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Consider : How have presidential powers changed over time?

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  1. Consider: How have presidential powers changed over time? Homework: Assignment 10 for tomorrow

  2. Consider: How have presidential powers changed over time? Homework: Assignment 10 for tomorrow

  3. Development and Expansion of Presidential Power Unit 4: President AP Government and Politics

  4. Development and Expansion of Presidential Power 7.3 • Establishing Presidential Authority: First Presidents • Incremental Expansion of Presidential Powers: 1809-1933 • Creating the Modern Presidency – FDR to the present

  5. Establishing Presidential Authority: First Presidents George Washington Puts down Whiskey Rebellion Asserted presidential power to conduct foreign policy Idea of Inherent powers – dealing with neutrality in French/British war Thomas Jefferson Louisiana purchase another good example of inherent powers 7.3

  6. Incremental Expansion of Presidential Powers: 1809-1933 Andrew Jackson Democratization of the presidency Surpassed all vetoes combined before him Abraham Lincoln Extraordinary war powers – Suspends habeas corpus Needs of the nation = inherent powers 7.3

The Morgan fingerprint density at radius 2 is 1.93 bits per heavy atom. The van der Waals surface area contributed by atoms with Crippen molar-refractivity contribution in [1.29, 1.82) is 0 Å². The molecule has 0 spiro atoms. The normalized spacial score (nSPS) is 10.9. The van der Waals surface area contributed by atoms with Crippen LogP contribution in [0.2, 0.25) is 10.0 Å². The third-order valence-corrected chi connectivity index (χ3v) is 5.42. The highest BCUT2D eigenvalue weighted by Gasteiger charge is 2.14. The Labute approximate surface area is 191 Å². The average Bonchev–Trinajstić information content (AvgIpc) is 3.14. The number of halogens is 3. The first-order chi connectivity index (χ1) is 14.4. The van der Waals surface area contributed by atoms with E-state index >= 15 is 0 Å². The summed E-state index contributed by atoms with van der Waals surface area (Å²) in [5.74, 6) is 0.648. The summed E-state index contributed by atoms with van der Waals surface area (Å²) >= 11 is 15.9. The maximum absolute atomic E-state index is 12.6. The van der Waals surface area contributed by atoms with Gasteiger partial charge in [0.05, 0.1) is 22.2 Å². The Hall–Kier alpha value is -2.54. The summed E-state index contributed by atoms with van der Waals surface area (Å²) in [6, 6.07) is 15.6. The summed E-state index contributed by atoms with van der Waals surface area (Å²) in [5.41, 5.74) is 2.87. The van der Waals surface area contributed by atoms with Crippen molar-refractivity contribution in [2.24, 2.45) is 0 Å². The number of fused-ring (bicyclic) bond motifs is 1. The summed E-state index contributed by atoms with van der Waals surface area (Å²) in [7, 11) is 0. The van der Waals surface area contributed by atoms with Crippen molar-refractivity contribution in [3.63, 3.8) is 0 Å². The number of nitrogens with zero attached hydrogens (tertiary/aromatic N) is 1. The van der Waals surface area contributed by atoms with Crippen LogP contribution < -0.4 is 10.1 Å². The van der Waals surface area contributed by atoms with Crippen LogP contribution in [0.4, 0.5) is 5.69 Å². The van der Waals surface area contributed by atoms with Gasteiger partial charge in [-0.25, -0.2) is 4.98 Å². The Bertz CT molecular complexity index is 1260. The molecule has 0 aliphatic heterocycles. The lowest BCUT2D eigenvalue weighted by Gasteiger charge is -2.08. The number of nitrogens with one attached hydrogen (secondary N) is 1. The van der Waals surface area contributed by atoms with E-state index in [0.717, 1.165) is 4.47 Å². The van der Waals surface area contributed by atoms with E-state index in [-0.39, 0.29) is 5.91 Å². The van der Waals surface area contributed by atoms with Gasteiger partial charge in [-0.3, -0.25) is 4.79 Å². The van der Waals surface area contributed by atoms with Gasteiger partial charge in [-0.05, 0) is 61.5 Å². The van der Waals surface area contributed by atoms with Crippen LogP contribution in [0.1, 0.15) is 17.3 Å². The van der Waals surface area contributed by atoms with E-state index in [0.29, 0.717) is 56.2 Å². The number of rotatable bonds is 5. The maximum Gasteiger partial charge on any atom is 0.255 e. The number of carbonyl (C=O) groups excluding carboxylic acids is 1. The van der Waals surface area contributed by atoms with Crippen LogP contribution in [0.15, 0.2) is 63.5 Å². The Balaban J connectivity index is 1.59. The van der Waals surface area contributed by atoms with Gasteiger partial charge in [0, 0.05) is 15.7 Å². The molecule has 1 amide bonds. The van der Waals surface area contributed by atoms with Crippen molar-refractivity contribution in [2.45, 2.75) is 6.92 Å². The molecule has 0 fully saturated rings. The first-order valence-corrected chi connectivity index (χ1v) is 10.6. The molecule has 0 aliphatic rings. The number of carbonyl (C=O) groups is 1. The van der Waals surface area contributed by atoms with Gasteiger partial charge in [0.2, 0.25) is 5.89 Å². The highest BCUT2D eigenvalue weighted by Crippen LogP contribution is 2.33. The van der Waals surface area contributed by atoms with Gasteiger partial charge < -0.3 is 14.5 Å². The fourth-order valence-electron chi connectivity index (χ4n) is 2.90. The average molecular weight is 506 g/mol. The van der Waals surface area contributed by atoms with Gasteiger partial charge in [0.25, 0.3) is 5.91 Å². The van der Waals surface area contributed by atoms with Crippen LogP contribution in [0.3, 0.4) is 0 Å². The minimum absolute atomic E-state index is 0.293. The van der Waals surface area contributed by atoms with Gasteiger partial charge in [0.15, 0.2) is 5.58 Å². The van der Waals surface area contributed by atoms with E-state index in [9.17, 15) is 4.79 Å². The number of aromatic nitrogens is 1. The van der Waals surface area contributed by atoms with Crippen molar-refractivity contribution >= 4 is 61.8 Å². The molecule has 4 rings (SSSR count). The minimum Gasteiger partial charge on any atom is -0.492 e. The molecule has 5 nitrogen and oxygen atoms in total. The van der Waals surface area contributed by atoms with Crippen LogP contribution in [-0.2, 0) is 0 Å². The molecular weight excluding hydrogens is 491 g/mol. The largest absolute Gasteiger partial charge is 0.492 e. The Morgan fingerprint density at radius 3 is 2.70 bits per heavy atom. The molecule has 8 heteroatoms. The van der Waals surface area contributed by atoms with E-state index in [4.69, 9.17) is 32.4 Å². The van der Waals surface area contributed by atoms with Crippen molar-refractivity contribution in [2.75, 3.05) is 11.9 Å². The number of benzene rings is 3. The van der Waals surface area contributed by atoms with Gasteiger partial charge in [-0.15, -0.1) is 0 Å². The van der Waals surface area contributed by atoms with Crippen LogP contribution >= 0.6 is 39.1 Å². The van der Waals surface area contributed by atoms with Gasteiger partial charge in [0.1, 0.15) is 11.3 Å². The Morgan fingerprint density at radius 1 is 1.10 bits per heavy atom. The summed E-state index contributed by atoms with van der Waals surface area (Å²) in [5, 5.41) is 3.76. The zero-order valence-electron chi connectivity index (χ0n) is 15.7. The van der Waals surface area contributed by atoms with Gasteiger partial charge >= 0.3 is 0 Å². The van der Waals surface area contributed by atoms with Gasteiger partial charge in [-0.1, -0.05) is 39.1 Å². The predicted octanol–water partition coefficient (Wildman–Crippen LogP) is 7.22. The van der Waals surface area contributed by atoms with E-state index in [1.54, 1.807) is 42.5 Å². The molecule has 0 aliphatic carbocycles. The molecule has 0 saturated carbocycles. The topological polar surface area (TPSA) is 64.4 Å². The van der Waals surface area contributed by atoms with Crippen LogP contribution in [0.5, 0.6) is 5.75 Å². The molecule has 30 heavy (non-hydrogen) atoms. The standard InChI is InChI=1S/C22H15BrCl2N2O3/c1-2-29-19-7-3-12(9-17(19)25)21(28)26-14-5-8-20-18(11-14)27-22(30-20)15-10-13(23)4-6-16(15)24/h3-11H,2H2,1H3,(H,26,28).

7. Creating the Modern Presidency General trend – Moves from a strong Congress (up to 1865) to more assertive presidents Franklin D. Roosevelt (FDR) Dealing with crises - Great Depression, New Deal, World War II 7.3

  8. An Imperial Presidency? • Perhaps the lesson to be taken from the presidents since Kennedy is one Arthur Schlesinger suggested almost 40 years ago, writing about Nixon: “The effective means of controlling the presidency lay less in law than in politics. For the American President ruled by influence; and the withdrawal of consent, by Congress, by the press, by public opinion, could bring any President down.” - Robert Dallek Power and the Presidency, From Kennedy to Obama • “He’ll sit here and he’ll say, ‘Do this, do that’, and nothing will happen. Poor Ike, it won’t be a bit like the army” - Harry Truman

  9. Questions on the reading • Why are Republicans often unable to challenge what they consider “executive fiats”? • Is the “imperial presidency” the only option in a divided government? • If Obama has continued and “improved” upon the use of executive action, are we destined to see increasing use by subsequent presidents, especially if divided government remains the norm? • Is there any recourse for a president who uses executive orders to the extreme?